Yesterday, Banksy opened the figurative doors to his new homeware brand, Gross Domestic Product, an online store that has launched as an attempt to stop a greeting cards company trademarking the name "Banksy."
As you would expect, given the reasoning and the artist's typical output, the products are cynical and satirical, all delivering commentary on the state of current power systems. Should you be unsure of the message each item sends, Banksy has also crafted their descriptions into poetic summaries.
Find our favorite pieces from Banky's Gross Domestic Product store below.
Banksy™ Met ball
This glittering treasure is described as a home entertainment lighting system crafted from approximately 650 little mirrors. If you were wondering, the inspired title is less a reference to Anna Wintour's annual gala and more a disco-coated wrecking ball of disdain aimed at London's Metropolitan Police Service.
Banksy™ Clutch bag
If dropping hundreds on Jacquemus' microscopic bags didn't satisfy your gimmick itch, then this hefty processory could be the one for you. Plus, as Banksy states, it's way more practical than your average clutch. Since it's made from genuine house brick it doubles up as a tool to whack someone in the face, should you so desire.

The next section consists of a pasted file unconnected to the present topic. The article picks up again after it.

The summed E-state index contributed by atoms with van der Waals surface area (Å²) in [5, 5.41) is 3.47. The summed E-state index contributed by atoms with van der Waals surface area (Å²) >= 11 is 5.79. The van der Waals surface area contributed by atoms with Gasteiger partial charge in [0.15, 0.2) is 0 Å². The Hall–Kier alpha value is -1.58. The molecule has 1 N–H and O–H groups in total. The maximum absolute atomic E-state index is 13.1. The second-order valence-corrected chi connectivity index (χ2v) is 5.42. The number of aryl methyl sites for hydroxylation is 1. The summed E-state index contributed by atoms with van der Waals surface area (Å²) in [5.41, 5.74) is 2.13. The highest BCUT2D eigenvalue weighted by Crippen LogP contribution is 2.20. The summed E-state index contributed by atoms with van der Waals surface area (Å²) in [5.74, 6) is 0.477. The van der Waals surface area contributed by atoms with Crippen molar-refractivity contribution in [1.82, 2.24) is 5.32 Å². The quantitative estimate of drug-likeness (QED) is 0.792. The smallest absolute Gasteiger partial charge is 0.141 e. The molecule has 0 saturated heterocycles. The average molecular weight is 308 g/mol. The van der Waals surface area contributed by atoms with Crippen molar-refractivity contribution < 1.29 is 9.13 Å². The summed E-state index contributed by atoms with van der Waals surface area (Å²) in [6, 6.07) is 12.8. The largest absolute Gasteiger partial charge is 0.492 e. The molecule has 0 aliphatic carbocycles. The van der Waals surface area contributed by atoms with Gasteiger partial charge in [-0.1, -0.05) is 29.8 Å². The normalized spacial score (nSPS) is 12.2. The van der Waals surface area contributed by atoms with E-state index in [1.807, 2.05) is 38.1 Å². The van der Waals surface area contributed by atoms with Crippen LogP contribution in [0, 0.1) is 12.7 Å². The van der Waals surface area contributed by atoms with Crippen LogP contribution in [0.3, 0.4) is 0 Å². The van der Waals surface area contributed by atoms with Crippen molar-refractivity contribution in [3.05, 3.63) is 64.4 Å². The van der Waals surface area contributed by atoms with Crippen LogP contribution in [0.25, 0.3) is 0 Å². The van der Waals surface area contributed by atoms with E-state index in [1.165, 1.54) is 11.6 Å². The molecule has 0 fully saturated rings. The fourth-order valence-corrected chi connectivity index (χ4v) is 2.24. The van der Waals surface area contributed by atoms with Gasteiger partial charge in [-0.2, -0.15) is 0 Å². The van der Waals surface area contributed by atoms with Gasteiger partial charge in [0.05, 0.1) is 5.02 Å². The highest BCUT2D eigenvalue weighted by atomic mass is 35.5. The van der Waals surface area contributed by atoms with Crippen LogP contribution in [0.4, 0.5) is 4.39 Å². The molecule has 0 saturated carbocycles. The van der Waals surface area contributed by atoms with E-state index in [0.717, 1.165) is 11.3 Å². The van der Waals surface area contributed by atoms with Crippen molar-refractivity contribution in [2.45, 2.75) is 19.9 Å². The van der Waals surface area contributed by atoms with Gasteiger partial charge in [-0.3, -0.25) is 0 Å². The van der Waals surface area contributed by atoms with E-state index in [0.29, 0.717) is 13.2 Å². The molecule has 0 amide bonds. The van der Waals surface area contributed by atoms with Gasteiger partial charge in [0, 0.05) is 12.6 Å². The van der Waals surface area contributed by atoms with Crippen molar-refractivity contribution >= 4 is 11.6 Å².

New York post-graffiti pioneer Jean-Michel Basquiat has been commodified by countless brands in the last years, from Uniqlo to Be@rbricks, so naturally, Banksy made a comment on this by commodifying Basquiat's work too.
A must-cop piece for any Stormzy fan — he wore this vest during his Glastonbury headline set this summer. Essentially, this is a gentlemen's waistcoat "updated for modern times." It's customized with the Union Jack flag and is capable of stopping .45 calibre bullets as well as being fully stab-proof. Joy!
Banksy™ Baby Mobile
Get your young one ready for its impending Black Mirror reality with this ceiling mounted baby mobile. Described as the ultimate stimulus toy, this piece is aimed at preparing children for a lifetime of constant state and self-imposed scrutiny.
The product description for this one is too good to rephrase so here it is verbatim. "A bit of old carpet painted to resemble the diabetes riddled corpse of Tony the tiger, this floor covering makes quite the conversation piece – especially if the conversation centres around the UK spending over £7.8million a year on tooth extractions for the under 5’s."
The ultimate gift for the over-consumer. "What do you buy for the person who has everything?" asks Banksy. The answer? "A 230kg reminder that you can’t take it with you." Ouch. But accurate.
Head here to check out the full store offering and for more details on how to cop.